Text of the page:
The big blockbuster adventure films of summer aren't for everybody, which is why our critic David Edelstein has put together a list of small-screen alternatives:
I'd like you to see movies in a theater: They look grander and, face it, you and I both need to get off the couch.
But if your multiplex has "Guardians of the Galaxy" on 10 screens and you don't have grown-up-friendly theaters nearby, you have access to first-run, in-theaters-now movies at the touch (well, several touches and a credit card) of a remote. There are more than ever, because they're a viable market for studios.
Take the bloody, insane action picture "Snowpiercer" (Radius-TWC), which someone deemed too long and weird for a big release but has been boffo on-demand.
It's Korean director Bong Joon-ho's look at a frozen world where the only survivors ride a huge, looping train, and the have-nots in the back (led by Chris Evans) storm the fascist guards and richies in the front, car by crazy car.
It's like a stoned, lefty version of "The Poseidon Adventure."
To watch the trailer for "Snowpiercer" click on the video player below.
Equally as stoned is a movie not yet in theaters that will stretch your mind like taffy: Ari Folman's "The Congress" (Drafthouse Films) -- half-live, half-animated, half-based on Stanislav Lem's pioneering dystopian novel about a world where it's preferable to live in a state of druggie, cartoon bliss than real squalor.
It begins with the terrific Robin Wright as an actress named Robin Wright -- great casting! -- who takes money so her image can be digitized and reused in movies for eternity.
Then it gets really weird.
To watch the trailer for "The Congress" click on the video player below.
Two more, less bloody but just as multiplex-unfriendly: "The One I Love" (Radius-TWC) is a farce of sorts about a couple played by Mark Duplass and "Mad Men"'s Elisabeth Moss who take a country house to repair their marriage and meet up with . . . themselves.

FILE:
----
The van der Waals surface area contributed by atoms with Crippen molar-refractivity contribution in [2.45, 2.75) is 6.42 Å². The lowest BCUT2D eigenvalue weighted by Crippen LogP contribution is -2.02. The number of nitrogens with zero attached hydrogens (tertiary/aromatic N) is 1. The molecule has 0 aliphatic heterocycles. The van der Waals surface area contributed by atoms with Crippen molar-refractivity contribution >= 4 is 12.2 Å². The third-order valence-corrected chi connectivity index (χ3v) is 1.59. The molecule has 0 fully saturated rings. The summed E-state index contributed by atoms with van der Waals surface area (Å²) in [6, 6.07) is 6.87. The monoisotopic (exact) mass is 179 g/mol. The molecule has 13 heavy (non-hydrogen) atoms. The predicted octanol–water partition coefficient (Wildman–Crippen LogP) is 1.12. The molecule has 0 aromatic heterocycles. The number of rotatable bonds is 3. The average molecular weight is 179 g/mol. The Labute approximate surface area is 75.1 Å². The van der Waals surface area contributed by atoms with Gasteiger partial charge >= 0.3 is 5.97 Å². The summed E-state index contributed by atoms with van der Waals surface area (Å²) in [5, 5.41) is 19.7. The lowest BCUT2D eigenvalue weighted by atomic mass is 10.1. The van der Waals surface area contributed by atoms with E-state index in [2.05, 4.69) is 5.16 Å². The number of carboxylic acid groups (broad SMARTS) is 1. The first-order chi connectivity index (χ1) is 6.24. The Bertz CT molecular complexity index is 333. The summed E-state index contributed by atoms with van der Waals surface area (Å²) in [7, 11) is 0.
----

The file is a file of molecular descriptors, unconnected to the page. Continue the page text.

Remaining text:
Or, copies who act the way they wish each other would act.
It's a what-the-bloody-hell? comedy with a surprisingly bitter kick, and Moss is one of my new neurotic dreamgirls.
To watch the trailer for "The One I Love" click on the video player below.
Another one is Anna Kendrick, who stars in Joe Swanberg's teeny psychodrama "Happy Christmas" (Magnolia Pictures) as an inept child-woman who moves into the house of her brother (played by Swanberg) and his wife (Melanie Lynsky), and by her presence opens up vast fissures in their lives.
It's minimalist with maximum emotional heft.
To watch the trailer for "Happy Christmas" click on the video player below.
Two others to consider: the moving Roger Ebert documentary "Life Itself" (Magnolia); and a doc on gangster Whitey Bolger called "Whitey" (Magnolia).
To watch the trailer for "Life Itself" click on the video player below.
- "Whitey: United States of America v. James J. Bulger" (Official site)
- Order "Whitey" on Amazon, iTunes and other VOD platforms
To watch the trailer for "Whitey" click on the video player below.
And a suggestion: I put the remote in the next room. If I take away the element of control, I pay closer attention. And most of us are too lazy to get off the couch.
And for those who are trekking out nonetheless to see a movie, Edelstein endorses:
More from David Edelstein:
- "Boyhood": A film whose time has come
- Edelstein on Adam Sandler's comedies: Quotes from his reviews of the comedian's oeuvre
- David Edelstein on the politics of movies
- The Best Actor also-rans
- "American Hustle" and "Her": Two great American comedies
- David Edelstein on the scariest movie ever
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